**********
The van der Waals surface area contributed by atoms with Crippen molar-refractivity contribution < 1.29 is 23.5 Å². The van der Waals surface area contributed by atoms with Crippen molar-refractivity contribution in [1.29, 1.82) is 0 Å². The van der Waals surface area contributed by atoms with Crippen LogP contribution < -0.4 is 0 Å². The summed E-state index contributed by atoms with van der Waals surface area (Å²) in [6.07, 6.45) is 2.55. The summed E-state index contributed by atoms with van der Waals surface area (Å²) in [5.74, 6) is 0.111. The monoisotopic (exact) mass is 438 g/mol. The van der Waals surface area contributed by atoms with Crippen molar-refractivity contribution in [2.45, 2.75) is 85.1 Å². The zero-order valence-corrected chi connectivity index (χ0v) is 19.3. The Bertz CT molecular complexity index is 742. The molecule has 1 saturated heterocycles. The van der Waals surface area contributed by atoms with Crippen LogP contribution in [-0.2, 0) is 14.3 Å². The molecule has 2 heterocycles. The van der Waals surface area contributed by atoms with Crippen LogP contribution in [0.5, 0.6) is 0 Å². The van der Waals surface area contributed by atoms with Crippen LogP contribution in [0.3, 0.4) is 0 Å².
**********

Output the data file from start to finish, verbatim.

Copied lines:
The van der Waals surface area contributed by atoms with Crippen molar-refractivity contribution < 1.29 is 23.5 Å². The van der Waals surface area contributed by atoms with Crippen molar-refractivity contribution in [1.29, 1.82) is 0 Å². The van der Waals surface area contributed by atoms with Crippen LogP contribution < -0.4 is 0 Å². The summed E-state index contributed by atoms with van der Waals surface area (Å²) in [6.07, 6.45) is 2.55. The summed E-state index contributed by atoms with van der Waals surface area (Å²) in [5.74, 6) is 0.111. The monoisotopic (exact) mass is 438 g/mol. The van der Waals surface area contributed by atoms with Crippen molar-refractivity contribution in [2.45, 2.75) is 85.1 Å². The zero-order valence-corrected chi connectivity index (χ0v) is 19.3. The Bertz CT molecular complexity index is 742. The molecule has 1 saturated heterocycles. The van der Waals surface area contributed by atoms with Crippen LogP contribution in [-0.2, 0) is 14.3 Å². The molecule has 2 heterocycles. The van der Waals surface area contributed by atoms with Crippen LogP contribution in [0.5, 0.6) is 0 Å². The van der Waals surface area contributed by atoms with Crippen LogP contribution in [0.3, 0.4) is 0 Å².